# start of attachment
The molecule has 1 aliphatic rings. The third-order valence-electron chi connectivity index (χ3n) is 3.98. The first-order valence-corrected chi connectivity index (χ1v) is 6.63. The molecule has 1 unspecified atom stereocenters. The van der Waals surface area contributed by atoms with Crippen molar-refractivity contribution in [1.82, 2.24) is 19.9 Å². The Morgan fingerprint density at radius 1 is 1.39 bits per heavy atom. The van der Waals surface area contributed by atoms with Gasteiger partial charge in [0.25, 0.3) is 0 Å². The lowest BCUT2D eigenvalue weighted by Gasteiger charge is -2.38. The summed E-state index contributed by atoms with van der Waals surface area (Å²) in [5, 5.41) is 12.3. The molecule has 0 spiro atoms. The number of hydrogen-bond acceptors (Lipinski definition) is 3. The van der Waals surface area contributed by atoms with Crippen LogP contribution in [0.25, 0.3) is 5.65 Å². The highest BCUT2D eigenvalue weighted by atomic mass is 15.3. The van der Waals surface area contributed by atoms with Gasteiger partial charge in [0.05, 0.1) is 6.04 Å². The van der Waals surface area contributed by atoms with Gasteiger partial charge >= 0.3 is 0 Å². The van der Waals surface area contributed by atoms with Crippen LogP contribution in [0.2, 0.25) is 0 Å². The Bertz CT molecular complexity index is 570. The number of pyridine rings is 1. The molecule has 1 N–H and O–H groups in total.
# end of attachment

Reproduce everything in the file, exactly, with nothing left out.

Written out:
The molecule has 1 aliphatic rings. The third-order valence-electron chi connectivity index (χ3n) is 3.98. The first-order valence-corrected chi connectivity index (χ1v) is 6.63. The molecule has 1 unspecified atom stereocenters. The van der Waals surface area contributed by atoms with Crippen molar-refractivity contribution in [1.82, 2.24) is 19.9 Å². The Morgan fingerprint density at radius 1 is 1.39 bits per heavy atom. The van der Waals surface area contributed by atoms with Gasteiger partial charge in [0.25, 0.3) is 0 Å². The lowest BCUT2D eigenvalue weighted by Gasteiger charge is -2.38. The summed E-state index contributed by atoms with van der Waals surface area (Å²) in [5, 5.41) is 12.3. The molecule has 0 spiro atoms. The number of hydrogen-bond acceptors (Lipinski definition) is 3. The van der Waals surface area contributed by atoms with Crippen LogP contribution in [0.25, 0.3) is 5.65 Å². The highest BCUT2D eigenvalue weighted by atomic mass is 15.3. The van der Waals surface area contributed by atoms with Gasteiger partial charge in [0.05, 0.1) is 6.04 Å². The van der Waals surface area contributed by atoms with Gasteiger partial charge >= 0.3 is 0 Å². The van der Waals surface area contributed by atoms with Crippen LogP contribution in [0.2, 0.25) is 0 Å². The Bertz CT molecular complexity index is 570. The number of pyridine rings is 1. The molecule has 1 N–H and O–H groups in total.